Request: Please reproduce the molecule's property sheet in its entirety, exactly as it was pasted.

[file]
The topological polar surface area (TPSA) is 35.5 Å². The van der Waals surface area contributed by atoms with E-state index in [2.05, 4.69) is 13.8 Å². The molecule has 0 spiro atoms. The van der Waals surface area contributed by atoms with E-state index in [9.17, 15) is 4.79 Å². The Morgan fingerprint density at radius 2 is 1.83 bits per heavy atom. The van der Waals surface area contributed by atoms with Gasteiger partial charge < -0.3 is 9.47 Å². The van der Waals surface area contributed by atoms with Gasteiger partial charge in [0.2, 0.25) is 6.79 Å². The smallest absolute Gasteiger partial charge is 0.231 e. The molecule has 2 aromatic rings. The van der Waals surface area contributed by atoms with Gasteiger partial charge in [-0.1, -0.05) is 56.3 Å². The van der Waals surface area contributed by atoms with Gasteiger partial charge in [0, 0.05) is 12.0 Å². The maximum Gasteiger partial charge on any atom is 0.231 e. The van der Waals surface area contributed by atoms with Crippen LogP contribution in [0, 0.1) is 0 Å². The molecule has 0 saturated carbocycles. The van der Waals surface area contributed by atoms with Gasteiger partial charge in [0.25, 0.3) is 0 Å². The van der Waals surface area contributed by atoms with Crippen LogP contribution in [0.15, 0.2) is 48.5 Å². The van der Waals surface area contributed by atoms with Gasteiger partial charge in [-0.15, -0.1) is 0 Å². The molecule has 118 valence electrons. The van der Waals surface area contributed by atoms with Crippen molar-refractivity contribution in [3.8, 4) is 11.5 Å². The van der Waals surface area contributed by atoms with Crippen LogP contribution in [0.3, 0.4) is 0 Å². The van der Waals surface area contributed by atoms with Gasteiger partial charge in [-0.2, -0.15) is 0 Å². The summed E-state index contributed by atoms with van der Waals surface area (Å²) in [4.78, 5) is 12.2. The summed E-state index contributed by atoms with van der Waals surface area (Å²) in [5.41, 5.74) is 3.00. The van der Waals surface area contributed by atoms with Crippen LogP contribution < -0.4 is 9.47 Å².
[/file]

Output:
The topological polar surface area (TPSA) is 35.5 Å². The van der Waals surface area contributed by atoms with E-state index in [2.05, 4.69) is 13.8 Å². The molecule has 0 spiro atoms. The van der Waals surface area contributed by atoms with E-state index in [9.17, 15) is 4.79 Å². The Morgan fingerprint density at radius 2 is 1.83 bits per heavy atom. The van der Waals surface area contributed by atoms with Gasteiger partial charge < -0.3 is 9.47 Å². The van der Waals surface area contributed by atoms with Gasteiger partial charge in [0.2, 0.25) is 6.79 Å². The smallest absolute Gasteiger partial charge is 0.231 e. The molecule has 2 aromatic rings. The van der Waals surface area contributed by atoms with Gasteiger partial charge in [-0.1, -0.05) is 56.3 Å². The van der Waals surface area contributed by atoms with Gasteiger partial charge in [0, 0.05) is 12.0 Å². The maximum Gasteiger partial charge on any atom is 0.231 e. The van der Waals surface area contributed by atoms with Crippen LogP contribution in [0, 0.1) is 0 Å². The molecule has 0 saturated carbocycles. The van der Waals surface area contributed by atoms with Gasteiger partial charge in [0.25, 0.3) is 0 Å². The van der Waals surface area contributed by atoms with Crippen LogP contribution in [0.15, 0.2) is 48.5 Å². The van der Waals surface area contributed by atoms with Gasteiger partial charge in [-0.15, -0.1) is 0 Å². The molecule has 118 valence electrons. The van der Waals surface area contributed by atoms with Crippen molar-refractivity contribution in [3.8, 4) is 11.5 Å². The van der Waals surface area contributed by atoms with Crippen LogP contribution in [0.3, 0.4) is 0 Å². The van der Waals surface area contributed by atoms with Gasteiger partial charge in [-0.2, -0.15) is 0 Å². The summed E-state index contributed by atoms with van der Waals surface area (Å²) in [4.78, 5) is 12.2. The summed E-state index contributed by atoms with van der Waals surface area (Å²) in [5.41, 5.74) is 3.00. The van der Waals surface area contributed by atoms with Crippen LogP contribution < -0.4 is 9.47 Å².